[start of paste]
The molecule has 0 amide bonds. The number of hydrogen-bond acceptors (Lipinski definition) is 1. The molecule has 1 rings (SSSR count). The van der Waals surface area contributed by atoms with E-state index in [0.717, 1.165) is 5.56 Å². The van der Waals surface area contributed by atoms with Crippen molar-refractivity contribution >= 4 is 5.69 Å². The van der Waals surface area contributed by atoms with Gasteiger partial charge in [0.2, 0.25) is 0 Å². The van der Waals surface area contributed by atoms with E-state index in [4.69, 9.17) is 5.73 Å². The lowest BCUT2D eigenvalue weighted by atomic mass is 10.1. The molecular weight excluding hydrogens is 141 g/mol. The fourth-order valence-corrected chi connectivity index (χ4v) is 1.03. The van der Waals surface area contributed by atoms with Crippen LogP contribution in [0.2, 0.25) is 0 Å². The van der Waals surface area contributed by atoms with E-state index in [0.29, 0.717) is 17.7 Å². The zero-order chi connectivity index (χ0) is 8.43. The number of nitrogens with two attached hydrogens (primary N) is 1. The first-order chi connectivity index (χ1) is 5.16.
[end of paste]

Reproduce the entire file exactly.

The molecule has 0 amide bonds. The number of hydrogen-bond acceptors (Lipinski definition) is 1. The molecule has 1 rings (SSSR count). The van der Waals surface area contributed by atoms with E-state index in [0.717, 1.165) is 5.56 Å². The van der Waals surface area contributed by atoms with Crippen molar-refractivity contribution >= 4 is 5.69 Å². The van der Waals surface area contributed by atoms with Gasteiger partial charge in [0.2, 0.25) is 0 Å². The van der Waals surface area contributed by atoms with E-state index in [4.69, 9.17) is 5.73 Å². The lowest BCUT2D eigenvalue weighted by atomic mass is 10.1. The molecular weight excluding hydrogens is 141 g/mol. The fourth-order valence-corrected chi connectivity index (χ4v) is 1.03. The van der Waals surface area contributed by atoms with Crippen LogP contribution in [0.2, 0.25) is 0 Å². The van der Waals surface area contributed by atoms with E-state index in [0.29, 0.717) is 17.7 Å². The zero-order chi connectivity index (χ0) is 8.43. The number of nitrogens with two attached hydrogens (primary N) is 1. The first-order chi connectivity index (χ1) is 5.16.